What happened yesterday in front of Netflix should concern us all. This event was covered by the national media as an event in support of trans people. In actuality, it was a straight up demand for compliance, not only from Netflix but from all of us. We are not to speak or believe or act in any way that they apostles of gender find offensive. We are to watch ourselves, check our privilege, and behave, or else. The message was clear. Do better, or we will come for you, summon crowds, make trouble, and try to make you look like transphobic bigots. We will cancel you, boycott you, and silence you, and don’t you even try to cross us. We were told that the transgender community needs special protection, and no disagreement will be tolerated. The media obediently recorded this, put it on the national news for all to see, and did their best to humiliate everyone involved.
But what does it mean to do better? Who exactly are we supposed to be better to, and what does that look like? According to Ashlee Marie Preston, the activist who organized the event, “We will not stop until those demands are met”. What demands are those? According to the protestors, Dave Chappelle’s remarks “are harming our children”.
Who is harming children? Dave Chappelle is harming children by pointing out that biology is real, and that men can’t become women? It seems to me that these are truthful statements, and in reality if those statements bother you, no one is forcing you to watch “The Closer” on Netflix. Most people would probably agree that fast tracking children and young adults into permanent and irreversible medical treatments without even careful assessment is much more harmful that a comedy special on Netflix.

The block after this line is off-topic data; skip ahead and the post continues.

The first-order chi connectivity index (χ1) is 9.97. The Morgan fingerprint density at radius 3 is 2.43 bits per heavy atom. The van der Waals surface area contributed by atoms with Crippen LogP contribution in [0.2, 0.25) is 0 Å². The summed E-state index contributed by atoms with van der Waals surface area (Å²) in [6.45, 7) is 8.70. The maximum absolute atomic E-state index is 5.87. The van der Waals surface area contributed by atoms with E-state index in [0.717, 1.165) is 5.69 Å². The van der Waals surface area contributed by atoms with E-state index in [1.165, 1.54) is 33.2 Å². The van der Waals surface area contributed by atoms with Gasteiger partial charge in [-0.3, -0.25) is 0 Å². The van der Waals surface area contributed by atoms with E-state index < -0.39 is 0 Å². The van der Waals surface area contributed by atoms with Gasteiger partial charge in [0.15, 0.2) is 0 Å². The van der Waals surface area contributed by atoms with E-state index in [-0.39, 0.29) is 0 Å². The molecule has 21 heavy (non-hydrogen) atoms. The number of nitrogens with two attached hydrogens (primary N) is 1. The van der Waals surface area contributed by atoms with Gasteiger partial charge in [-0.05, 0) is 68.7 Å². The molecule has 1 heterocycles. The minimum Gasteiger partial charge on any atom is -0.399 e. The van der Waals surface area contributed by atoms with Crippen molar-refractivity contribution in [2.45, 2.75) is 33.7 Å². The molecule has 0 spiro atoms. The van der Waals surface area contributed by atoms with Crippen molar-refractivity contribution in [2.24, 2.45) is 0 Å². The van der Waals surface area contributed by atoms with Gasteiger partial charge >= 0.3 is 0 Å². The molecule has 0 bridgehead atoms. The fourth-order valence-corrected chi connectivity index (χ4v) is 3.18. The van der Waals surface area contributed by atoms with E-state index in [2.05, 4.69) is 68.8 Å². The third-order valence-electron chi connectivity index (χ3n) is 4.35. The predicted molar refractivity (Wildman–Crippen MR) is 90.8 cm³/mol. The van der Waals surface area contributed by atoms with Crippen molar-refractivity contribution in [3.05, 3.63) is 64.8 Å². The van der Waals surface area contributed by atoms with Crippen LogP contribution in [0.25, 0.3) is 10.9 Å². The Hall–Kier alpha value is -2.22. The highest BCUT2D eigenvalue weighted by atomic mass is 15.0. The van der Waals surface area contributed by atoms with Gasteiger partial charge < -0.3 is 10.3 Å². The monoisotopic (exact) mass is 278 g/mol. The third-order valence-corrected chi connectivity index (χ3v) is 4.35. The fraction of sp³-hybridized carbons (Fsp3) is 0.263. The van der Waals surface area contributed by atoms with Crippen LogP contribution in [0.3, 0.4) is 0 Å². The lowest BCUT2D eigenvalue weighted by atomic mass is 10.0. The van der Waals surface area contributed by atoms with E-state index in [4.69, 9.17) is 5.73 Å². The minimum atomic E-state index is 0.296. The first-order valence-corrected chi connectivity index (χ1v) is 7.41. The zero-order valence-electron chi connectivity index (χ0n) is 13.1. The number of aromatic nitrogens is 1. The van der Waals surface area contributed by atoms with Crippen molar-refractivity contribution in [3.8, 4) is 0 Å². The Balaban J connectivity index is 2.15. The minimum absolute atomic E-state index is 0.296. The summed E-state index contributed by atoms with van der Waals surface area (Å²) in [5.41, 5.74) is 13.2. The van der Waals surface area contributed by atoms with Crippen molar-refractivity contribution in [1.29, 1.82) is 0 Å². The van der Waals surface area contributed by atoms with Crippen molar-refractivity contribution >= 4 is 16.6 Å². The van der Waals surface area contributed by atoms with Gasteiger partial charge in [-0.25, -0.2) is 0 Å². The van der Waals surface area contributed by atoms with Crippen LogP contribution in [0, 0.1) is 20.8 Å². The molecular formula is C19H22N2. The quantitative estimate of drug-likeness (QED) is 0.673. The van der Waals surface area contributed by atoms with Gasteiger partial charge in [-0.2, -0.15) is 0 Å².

In fact, even the activists agreed with me, when I asked them if they were interested in having an honest discussion about this. A woman asked me why I was there, and I asked her if she was truly open to listening to my reasons for being there. I explained to her that I’m concerned about kids being fast tracked into puberty blockers and hormones. I told her what I know about how kids are being treated, both by the therapeutic and medical community. She said that she actually agreed with me, and then told me that she’s Ashlee’s assistant. She took my email address and promised to get me in touch with Ashlee. She said that what I had to say made a lot of sense, and she had never heard this perspective before.
This movement has become so polarized and hot that it’s almost impossible to discuss. I asked the activist if she was aware that people who hold my views routinely find that even comments made to news outlet posts are removed, so that it appears we never said anything. She said she was not aware of this. I believe her.
Children are not pieces in a civil rights battle. Silencing those who speak up in defense of reality and hold that children and young people would be better served by careful, compassionate mental health treatment is not a beautiful validation of their true existence. We do need to do better. Doing better means that we stop waving pink and blue flags and start allowing the truth to come out, even if it offends the activists.